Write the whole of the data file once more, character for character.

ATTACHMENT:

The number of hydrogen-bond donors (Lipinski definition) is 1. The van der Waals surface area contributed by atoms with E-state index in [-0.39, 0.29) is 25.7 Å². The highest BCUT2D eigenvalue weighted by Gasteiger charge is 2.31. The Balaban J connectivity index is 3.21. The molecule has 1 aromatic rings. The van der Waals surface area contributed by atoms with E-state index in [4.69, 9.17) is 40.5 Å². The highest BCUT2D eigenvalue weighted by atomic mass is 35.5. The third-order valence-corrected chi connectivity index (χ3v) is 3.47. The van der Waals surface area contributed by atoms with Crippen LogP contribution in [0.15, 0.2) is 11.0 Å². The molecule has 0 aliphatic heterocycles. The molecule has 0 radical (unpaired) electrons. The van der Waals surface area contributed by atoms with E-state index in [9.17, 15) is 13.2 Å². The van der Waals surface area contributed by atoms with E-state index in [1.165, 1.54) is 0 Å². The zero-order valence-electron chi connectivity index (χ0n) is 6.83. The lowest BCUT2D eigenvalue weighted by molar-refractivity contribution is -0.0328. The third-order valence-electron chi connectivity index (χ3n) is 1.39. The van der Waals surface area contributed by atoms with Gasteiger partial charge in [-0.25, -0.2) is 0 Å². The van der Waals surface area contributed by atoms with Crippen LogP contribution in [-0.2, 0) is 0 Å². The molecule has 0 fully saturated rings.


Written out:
The number of hydrogen-bond donors (Lipinski definition) is 1. The van der Waals surface area contributed by atoms with E-state index in [-0.39, 0.29) is 25.7 Å². The highest BCUT2D eigenvalue weighted by Gasteiger charge is 2.31. The Balaban J connectivity index is 3.21. The molecule has 1 aromatic rings. The van der Waals surface area contributed by atoms with E-state index in [4.69, 9.17) is 40.5 Å². The highest BCUT2D eigenvalue weighted by atomic mass is 35.5. The third-order valence-corrected chi connectivity index (χ3v) is 3.47. The van der Waals surface area contributed by atoms with Crippen LogP contribution in [0.15, 0.2) is 11.0 Å². The molecule has 0 aliphatic heterocycles. The molecule has 0 radical (unpaired) electrons. The van der Waals surface area contributed by atoms with E-state index in [9.17, 15) is 13.2 Å². The van der Waals surface area contributed by atoms with E-state index in [1.165, 1.54) is 0 Å². The zero-order valence-electron chi connectivity index (χ0n) is 6.83. The lowest BCUT2D eigenvalue weighted by molar-refractivity contribution is -0.0328. The third-order valence-electron chi connectivity index (χ3n) is 1.39. The van der Waals surface area contributed by atoms with Gasteiger partial charge in [-0.25, -0.2) is 0 Å². The van der Waals surface area contributed by atoms with Crippen LogP contribution in [-0.2, 0) is 0 Å². The molecule has 0 fully saturated rings.